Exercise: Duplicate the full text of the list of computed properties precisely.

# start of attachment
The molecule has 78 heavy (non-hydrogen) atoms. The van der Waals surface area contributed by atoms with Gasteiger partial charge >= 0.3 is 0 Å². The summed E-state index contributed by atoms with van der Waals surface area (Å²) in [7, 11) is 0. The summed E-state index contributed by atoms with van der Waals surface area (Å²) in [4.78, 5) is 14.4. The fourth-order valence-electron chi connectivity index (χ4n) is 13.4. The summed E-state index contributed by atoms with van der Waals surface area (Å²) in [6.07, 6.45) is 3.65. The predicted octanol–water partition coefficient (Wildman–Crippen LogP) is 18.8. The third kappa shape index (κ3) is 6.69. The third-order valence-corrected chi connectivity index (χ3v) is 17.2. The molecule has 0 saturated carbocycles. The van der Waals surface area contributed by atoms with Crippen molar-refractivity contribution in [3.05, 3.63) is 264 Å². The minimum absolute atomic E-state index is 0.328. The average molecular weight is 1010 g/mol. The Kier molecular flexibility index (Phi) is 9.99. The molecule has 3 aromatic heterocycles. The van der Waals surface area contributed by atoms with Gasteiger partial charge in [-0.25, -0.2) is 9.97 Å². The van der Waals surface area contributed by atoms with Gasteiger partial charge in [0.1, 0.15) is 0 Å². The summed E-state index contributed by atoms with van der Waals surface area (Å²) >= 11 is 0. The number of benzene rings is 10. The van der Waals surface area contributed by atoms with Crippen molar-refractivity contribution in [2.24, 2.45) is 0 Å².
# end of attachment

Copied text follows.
The molecule has 78 heavy (non-hydrogen) atoms. The van der Waals surface area contributed by atoms with Gasteiger partial charge >= 0.3 is 0 Å². The summed E-state index contributed by atoms with van der Waals surface area (Å²) in [7, 11) is 0. The summed E-state index contributed by atoms with van der Waals surface area (Å²) in [4.78, 5) is 14.4. The fourth-order valence-electron chi connectivity index (χ4n) is 13.4. The summed E-state index contributed by atoms with van der Waals surface area (Å²) in [6.07, 6.45) is 3.65. The predicted octanol–water partition coefficient (Wildman–Crippen LogP) is 18.8. The third kappa shape index (κ3) is 6.69. The third-order valence-corrected chi connectivity index (χ3v) is 17.2. The molecule has 0 saturated carbocycles. The van der Waals surface area contributed by atoms with Crippen molar-refractivity contribution in [3.05, 3.63) is 264 Å². The minimum absolute atomic E-state index is 0.328. The average molecular weight is 1010 g/mol. The Kier molecular flexibility index (Phi) is 9.99. The molecule has 3 aromatic heterocycles. The van der Waals surface area contributed by atoms with Gasteiger partial charge in [-0.25, -0.2) is 9.97 Å². The van der Waals surface area contributed by atoms with Gasteiger partial charge in [0.1, 0.15) is 0 Å². The summed E-state index contributed by atoms with van der Waals surface area (Å²) >= 11 is 0. The number of benzene rings is 10. The van der Waals surface area contributed by atoms with Crippen molar-refractivity contribution in [2.24, 2.45) is 0 Å².